Freelance ZBrush artist and digital concept sculptor Maarten Verhoeven gives us some pro tips for texturing with ZBrush.
When applying skin colour, keep in mind the colour zones on a human body and face. During the overall colour fill of bigger areas on a character remember that there are subtle colour changes throughout the skin. When you look at a head you’ll notice that the top of the head is more yellow; around the nose, eyes and cheeks is more red; and the chin is bluer. These rules also apply for the rest of the body.
To break up your surface colour when you are Polypainting with alphas, load up some alphas like alpha 22 or a black-and-white image that resembles veins. These images, in combination with a very bright red or blue colour, a low RGB value and with your stroke settings set on spray, will result in a nice subsurface effect of blood vessels underneath the skin.
Use Polypaint like an artist would use an airbrush. It’s always handy to reference the real world as a guideline for your digital work. Start by placing a dark, flat colour on your object and build up in layers with different alphas and opacities, working from dark to light colour while painting on your digital sculpture..
Use a cavity or an ambient occlusion mask to accentuate all your sculpted shapes and details with colour. By applying a mask you can easily accentuate the deeper details like wrinkles and pores. Or, try inverting your mask and applying little highlights with sharper colours. Apply the colours with the FillObject button in ZBrush – you can use this in combination with the RGB Intensity slider to gradually add subtle colour details.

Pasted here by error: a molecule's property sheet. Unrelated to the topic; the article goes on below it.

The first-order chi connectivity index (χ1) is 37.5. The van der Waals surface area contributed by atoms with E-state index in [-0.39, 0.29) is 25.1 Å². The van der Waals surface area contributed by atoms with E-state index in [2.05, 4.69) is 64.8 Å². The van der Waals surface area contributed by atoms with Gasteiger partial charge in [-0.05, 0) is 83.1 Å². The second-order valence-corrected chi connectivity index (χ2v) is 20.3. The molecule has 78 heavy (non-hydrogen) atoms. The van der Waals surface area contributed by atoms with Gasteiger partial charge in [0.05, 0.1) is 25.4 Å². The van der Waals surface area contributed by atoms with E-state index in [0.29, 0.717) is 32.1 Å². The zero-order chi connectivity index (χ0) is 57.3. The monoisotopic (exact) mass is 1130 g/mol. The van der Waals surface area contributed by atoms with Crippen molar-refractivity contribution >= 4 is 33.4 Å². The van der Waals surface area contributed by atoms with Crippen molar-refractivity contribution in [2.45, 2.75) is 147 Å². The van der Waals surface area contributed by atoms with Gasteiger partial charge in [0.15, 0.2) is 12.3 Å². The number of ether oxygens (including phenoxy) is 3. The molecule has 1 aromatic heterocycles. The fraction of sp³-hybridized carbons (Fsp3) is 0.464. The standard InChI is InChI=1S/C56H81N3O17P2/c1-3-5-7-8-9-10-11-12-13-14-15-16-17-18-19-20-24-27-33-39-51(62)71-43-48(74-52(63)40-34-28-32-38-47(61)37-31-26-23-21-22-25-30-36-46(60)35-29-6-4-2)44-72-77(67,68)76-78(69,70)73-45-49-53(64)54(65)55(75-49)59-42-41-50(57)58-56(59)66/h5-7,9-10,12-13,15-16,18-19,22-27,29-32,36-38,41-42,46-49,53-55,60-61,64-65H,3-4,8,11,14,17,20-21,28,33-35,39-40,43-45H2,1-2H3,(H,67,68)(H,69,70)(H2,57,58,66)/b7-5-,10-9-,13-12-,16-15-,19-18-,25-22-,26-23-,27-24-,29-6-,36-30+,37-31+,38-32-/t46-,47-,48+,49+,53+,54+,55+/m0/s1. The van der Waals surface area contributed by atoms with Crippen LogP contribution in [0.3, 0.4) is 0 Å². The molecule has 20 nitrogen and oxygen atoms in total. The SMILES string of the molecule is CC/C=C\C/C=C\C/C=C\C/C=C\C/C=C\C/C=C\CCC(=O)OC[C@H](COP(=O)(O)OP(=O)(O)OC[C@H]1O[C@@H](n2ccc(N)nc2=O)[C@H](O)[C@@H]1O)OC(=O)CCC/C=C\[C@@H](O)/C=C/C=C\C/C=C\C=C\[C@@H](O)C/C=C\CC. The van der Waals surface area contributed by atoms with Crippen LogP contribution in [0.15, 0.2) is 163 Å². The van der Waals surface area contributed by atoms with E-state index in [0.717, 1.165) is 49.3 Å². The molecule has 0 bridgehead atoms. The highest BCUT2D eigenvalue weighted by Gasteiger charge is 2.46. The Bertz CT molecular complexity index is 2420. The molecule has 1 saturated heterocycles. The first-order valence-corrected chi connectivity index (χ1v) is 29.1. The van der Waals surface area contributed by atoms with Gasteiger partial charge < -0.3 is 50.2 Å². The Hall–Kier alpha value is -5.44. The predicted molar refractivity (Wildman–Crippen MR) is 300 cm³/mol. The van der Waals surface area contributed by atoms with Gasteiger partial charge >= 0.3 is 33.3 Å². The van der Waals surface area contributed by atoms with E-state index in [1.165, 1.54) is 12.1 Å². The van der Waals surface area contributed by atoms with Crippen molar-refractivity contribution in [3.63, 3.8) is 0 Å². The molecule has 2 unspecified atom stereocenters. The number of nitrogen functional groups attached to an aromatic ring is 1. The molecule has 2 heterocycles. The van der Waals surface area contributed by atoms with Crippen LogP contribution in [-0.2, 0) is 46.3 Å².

Respect your sculpture and enhance it with colour. When painting your model, make the deeper areas of your sculpt darker and the raised volumes a bit brighter – this way you can make your model ‘pop’ and accentuate all the hard sculpting work you’ve put into it. A good sculpture can be destroyed by a bad paint job and get uglier with worse lighting. .
When Polypainting try to focus on the final product and switch out your brush strokes and sprays. Don’t paint in unnecessary details – your volumes will tell the story if your sculpture is good. When you feel the flair of realism missing in your texture, apply some textures you can load up with ‘spotlight’ but make sure to blend them in with opacities and painting by hand.
These tips originally appeared in issue 112 of 3D Artist. Subscribe today and never miss an issue!